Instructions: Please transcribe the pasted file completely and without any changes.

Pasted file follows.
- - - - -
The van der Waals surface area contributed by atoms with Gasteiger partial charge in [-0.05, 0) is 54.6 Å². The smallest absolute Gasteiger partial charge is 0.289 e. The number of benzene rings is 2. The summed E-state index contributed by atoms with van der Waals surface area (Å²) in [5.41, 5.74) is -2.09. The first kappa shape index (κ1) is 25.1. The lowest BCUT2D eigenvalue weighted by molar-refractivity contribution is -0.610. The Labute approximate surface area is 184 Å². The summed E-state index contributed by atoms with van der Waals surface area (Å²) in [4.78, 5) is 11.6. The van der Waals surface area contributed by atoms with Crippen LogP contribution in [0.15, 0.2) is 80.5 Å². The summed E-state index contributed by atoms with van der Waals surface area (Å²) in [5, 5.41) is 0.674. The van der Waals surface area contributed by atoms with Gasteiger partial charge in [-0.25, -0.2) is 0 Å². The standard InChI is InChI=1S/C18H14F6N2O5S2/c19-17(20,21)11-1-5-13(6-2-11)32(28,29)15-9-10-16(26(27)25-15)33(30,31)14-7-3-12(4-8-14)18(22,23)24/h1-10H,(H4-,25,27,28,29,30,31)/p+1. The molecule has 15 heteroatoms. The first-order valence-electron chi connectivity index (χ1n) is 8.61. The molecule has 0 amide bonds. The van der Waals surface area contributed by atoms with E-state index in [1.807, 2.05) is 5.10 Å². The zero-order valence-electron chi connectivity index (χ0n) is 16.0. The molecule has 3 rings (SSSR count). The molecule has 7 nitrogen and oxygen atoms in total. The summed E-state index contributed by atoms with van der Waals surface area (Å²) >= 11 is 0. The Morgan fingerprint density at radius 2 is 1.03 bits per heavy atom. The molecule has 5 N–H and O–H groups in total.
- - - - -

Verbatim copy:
The van der Waals surface area contributed by atoms with Gasteiger partial charge in [-0.05, 0) is 54.6 Å². The smallest absolute Gasteiger partial charge is 0.289 e. The number of benzene rings is 2. The summed E-state index contributed by atoms with van der Waals surface area (Å²) in [5.41, 5.74) is -2.09. The first kappa shape index (κ1) is 25.1. The lowest BCUT2D eigenvalue weighted by molar-refractivity contribution is -0.610. The Labute approximate surface area is 184 Å². The summed E-state index contributed by atoms with van der Waals surface area (Å²) in [4.78, 5) is 11.6. The van der Waals surface area contributed by atoms with Crippen LogP contribution in [0.15, 0.2) is 80.5 Å². The summed E-state index contributed by atoms with van der Waals surface area (Å²) in [5, 5.41) is 0.674. The van der Waals surface area contributed by atoms with Gasteiger partial charge in [-0.25, -0.2) is 0 Å². The standard InChI is InChI=1S/C18H14F6N2O5S2/c19-17(20,21)11-1-5-13(6-2-11)32(28,29)15-9-10-16(26(27)25-15)33(30,31)14-7-3-12(4-8-14)18(22,23)24/h1-10H,(H4-,25,27,28,29,30,31)/p+1. The molecule has 15 heteroatoms. The first-order valence-electron chi connectivity index (χ1n) is 8.61. The molecule has 0 amide bonds. The van der Waals surface area contributed by atoms with E-state index in [1.807, 2.05) is 5.10 Å². The zero-order valence-electron chi connectivity index (χ0n) is 16.0. The molecule has 3 rings (SSSR count). The molecule has 7 nitrogen and oxygen atoms in total. The summed E-state index contributed by atoms with van der Waals surface area (Å²) >= 11 is 0. The Morgan fingerprint density at radius 2 is 1.03 bits per heavy atom. The molecule has 5 N–H and O–H groups in total.